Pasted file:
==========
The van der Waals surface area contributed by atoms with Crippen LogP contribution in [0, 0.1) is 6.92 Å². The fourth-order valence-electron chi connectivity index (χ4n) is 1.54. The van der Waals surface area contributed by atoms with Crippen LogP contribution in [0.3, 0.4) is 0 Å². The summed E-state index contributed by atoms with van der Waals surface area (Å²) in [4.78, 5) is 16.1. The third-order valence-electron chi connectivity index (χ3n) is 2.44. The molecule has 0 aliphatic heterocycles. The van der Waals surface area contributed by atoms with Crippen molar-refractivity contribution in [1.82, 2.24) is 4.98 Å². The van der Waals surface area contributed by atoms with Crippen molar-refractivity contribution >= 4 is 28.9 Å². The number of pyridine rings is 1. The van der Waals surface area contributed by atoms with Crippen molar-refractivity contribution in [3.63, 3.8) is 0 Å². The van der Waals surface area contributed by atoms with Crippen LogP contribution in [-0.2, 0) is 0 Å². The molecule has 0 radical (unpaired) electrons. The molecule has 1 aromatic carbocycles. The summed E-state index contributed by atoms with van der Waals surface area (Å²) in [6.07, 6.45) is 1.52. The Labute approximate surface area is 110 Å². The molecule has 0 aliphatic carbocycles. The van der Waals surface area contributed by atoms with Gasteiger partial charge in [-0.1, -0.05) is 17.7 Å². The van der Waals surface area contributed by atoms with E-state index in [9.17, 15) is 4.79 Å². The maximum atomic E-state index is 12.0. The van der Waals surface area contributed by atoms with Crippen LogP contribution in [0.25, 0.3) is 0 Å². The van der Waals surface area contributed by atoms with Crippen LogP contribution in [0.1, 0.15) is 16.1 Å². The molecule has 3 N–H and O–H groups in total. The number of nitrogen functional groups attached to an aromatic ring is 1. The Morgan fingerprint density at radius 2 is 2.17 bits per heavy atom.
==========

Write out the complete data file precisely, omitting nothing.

The van der Waals surface area contributed by atoms with Crippen LogP contribution in [0, 0.1) is 6.92 Å². The fourth-order valence-electron chi connectivity index (χ4n) is 1.54. The van der Waals surface area contributed by atoms with Crippen LogP contribution in [0.3, 0.4) is 0 Å². The summed E-state index contributed by atoms with van der Waals surface area (Å²) in [4.78, 5) is 16.1. The third-order valence-electron chi connectivity index (χ3n) is 2.44. The molecule has 0 aliphatic heterocycles. The van der Waals surface area contributed by atoms with Crippen molar-refractivity contribution in [1.82, 2.24) is 4.98 Å². The van der Waals surface area contributed by atoms with Crippen molar-refractivity contribution >= 4 is 28.9 Å². The number of pyridine rings is 1. The van der Waals surface area contributed by atoms with Crippen molar-refractivity contribution in [3.63, 3.8) is 0 Å². The van der Waals surface area contributed by atoms with Crippen LogP contribution in [-0.2, 0) is 0 Å². The molecule has 0 radical (unpaired) electrons. The molecule has 1 aromatic carbocycles. The summed E-state index contributed by atoms with van der Waals surface area (Å²) in [6.07, 6.45) is 1.52. The Labute approximate surface area is 110 Å². The molecule has 0 aliphatic carbocycles. The van der Waals surface area contributed by atoms with Gasteiger partial charge in [-0.1, -0.05) is 17.7 Å². The van der Waals surface area contributed by atoms with E-state index in [9.17, 15) is 4.79 Å². The maximum atomic E-state index is 12.0. The van der Waals surface area contributed by atoms with Crippen LogP contribution in [0.25, 0.3) is 0 Å². The van der Waals surface area contributed by atoms with Crippen LogP contribution in [0.1, 0.15) is 16.1 Å². The molecule has 3 N–H and O–H groups in total. The number of nitrogen functional groups attached to an aromatic ring is 1. The Morgan fingerprint density at radius 2 is 2.17 bits per heavy atom.